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NEW DELHI: Music composer Bappi Lahiri, best known as Bollywood’s undisputed disco king, died in early hours of Wednesday in Mumbai, the Press Trust of India reported. He was 69.

Lahiri popularised the use of synthesized disco music in Indian cinema and even sang some of his own compositions. A string of musical blockbusters in the 1980s and 1990s included soundtracks such as Wardat, Disco Dancer, Namak Halaal, Dance Dance, Commando, Saheb, Gang Leader, Sailaab, and Sharaabi.

Having learnt to play the tabla at the age of three and initially trained by his parents, both music artistes, he received his first opportunity to score music in a Bengali film, Daadu (1972) while the first Hindi film for which he composed music was Nanha Shikari (1973). Lahiri, however, came into his own in Bollywood with Tahir Husain's film, Zakhmee (1975), for which he composed music and doubled as a playback singer.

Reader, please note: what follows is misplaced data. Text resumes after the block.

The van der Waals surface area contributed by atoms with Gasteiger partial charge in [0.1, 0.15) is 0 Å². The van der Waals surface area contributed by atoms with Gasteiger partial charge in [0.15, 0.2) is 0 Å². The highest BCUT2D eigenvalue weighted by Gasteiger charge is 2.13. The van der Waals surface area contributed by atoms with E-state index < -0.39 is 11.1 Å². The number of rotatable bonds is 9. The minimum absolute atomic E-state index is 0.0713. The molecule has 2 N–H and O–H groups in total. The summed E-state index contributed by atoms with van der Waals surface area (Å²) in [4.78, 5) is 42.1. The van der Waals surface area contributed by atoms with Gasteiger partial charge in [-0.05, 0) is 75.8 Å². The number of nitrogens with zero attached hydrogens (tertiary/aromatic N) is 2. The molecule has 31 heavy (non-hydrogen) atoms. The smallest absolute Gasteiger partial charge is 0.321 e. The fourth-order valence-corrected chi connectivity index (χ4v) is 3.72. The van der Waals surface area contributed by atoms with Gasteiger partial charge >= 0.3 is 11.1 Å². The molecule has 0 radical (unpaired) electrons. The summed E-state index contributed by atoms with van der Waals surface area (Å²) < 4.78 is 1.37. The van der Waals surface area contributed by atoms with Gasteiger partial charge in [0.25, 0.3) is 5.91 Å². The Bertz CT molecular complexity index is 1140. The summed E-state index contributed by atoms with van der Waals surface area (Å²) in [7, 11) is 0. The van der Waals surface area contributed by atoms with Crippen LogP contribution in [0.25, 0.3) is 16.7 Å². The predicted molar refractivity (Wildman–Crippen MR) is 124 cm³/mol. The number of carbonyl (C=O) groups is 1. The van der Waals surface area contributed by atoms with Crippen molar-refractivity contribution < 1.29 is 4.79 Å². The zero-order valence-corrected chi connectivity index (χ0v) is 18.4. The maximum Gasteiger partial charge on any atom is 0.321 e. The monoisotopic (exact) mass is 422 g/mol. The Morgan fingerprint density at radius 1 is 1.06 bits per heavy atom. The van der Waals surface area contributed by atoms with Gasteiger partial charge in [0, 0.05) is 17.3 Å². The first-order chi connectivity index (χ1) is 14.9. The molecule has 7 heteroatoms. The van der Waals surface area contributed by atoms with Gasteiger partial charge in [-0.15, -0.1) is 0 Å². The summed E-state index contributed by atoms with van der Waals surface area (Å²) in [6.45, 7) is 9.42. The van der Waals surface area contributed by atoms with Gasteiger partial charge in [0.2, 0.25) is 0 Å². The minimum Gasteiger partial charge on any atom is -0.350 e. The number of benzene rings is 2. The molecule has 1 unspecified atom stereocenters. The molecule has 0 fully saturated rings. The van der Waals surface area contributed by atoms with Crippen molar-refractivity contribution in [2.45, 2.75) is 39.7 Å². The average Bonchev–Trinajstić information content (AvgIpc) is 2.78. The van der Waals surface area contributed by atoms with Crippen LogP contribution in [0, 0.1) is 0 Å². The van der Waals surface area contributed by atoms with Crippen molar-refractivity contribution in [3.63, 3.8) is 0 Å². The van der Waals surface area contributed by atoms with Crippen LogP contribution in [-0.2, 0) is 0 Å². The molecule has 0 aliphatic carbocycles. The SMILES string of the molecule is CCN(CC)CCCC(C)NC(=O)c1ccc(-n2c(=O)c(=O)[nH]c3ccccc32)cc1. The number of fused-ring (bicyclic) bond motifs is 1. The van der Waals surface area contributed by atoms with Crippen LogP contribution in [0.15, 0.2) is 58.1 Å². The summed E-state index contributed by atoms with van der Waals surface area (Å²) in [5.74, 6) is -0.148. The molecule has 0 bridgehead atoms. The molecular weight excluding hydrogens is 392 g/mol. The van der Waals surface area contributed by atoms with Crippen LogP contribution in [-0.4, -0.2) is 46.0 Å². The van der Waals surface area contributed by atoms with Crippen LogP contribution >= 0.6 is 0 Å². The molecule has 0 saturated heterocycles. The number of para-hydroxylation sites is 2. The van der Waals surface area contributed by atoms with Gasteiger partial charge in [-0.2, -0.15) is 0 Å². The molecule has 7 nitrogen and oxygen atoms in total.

Famous for his fast and dance-worthy tracks, Lahiri was known to recreate and sometimes even sample popular sounds from the foreign market for his soundtracks. Though he is remembered for disco-style songs, Bollywood has also seen softer soundtracks from him, including songs from films like Chalte Chalte and Zakhmee.

Portions of Lahiri's song "Thoda Resham Lagta Hai" were included in the 2002 song "Addictive" by American R&B (rhythm and blues) singer Truth Hurts. Following this, copyright holders Saregama India, Ltd. had sued Interscope Records and its parent company, Universal Music Group for more than $500 million. A Los Angeles federal judge subsequently barred further sales of the CD unless and until Lahiri was listed on the song's credits.

Lahiri, who worked with singers across generations, including Mohammed Rafi, Kishore Kumar, Lata Mangeshkar, Asha Bhosle, Vijay Benedict, Sharon Prabhakar, Alisha Chinai and Usha Uthup, continued working through the 1990s when he provided music for the Prakash Mehra produced Dalal starring Mithun Chakraborty.

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